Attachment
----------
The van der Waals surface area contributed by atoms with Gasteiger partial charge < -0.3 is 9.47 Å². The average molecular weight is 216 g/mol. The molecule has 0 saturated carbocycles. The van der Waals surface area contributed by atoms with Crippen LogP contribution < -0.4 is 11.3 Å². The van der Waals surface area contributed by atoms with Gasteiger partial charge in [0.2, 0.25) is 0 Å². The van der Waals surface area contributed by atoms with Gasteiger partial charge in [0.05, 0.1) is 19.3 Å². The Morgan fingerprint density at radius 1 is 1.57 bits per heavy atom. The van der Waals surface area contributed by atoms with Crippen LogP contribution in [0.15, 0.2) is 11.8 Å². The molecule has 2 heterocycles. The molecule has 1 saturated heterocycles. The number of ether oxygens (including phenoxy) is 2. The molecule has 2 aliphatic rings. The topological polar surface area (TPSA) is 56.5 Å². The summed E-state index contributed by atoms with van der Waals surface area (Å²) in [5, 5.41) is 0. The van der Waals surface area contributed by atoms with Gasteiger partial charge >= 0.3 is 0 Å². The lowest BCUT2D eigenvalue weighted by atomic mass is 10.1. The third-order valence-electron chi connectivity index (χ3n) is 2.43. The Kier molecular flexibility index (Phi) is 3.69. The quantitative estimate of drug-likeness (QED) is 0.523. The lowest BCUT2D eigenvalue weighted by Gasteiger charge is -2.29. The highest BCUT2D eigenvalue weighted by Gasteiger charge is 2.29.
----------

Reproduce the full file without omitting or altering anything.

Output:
The van der Waals surface area contributed by atoms with Gasteiger partial charge < -0.3 is 9.47 Å². The average molecular weight is 216 g/mol. The molecule has 0 saturated carbocycles. The van der Waals surface area contributed by atoms with Crippen LogP contribution < -0.4 is 11.3 Å². The van der Waals surface area contributed by atoms with Gasteiger partial charge in [0.2, 0.25) is 0 Å². The van der Waals surface area contributed by atoms with Gasteiger partial charge in [0.05, 0.1) is 19.3 Å². The Morgan fingerprint density at radius 1 is 1.57 bits per heavy atom. The van der Waals surface area contributed by atoms with Crippen LogP contribution in [0.15, 0.2) is 11.8 Å². The molecule has 2 heterocycles. The molecule has 1 saturated heterocycles. The number of ether oxygens (including phenoxy) is 2. The molecule has 2 aliphatic rings. The topological polar surface area (TPSA) is 56.5 Å². The summed E-state index contributed by atoms with van der Waals surface area (Å²) in [5, 5.41) is 0. The van der Waals surface area contributed by atoms with Gasteiger partial charge >= 0.3 is 0 Å². The lowest BCUT2D eigenvalue weighted by atomic mass is 10.1. The third-order valence-electron chi connectivity index (χ3n) is 2.43. The Kier molecular flexibility index (Phi) is 3.69. The quantitative estimate of drug-likeness (QED) is 0.523. The lowest BCUT2D eigenvalue weighted by Gasteiger charge is -2.29. The highest BCUT2D eigenvalue weighted by Gasteiger charge is 2.29.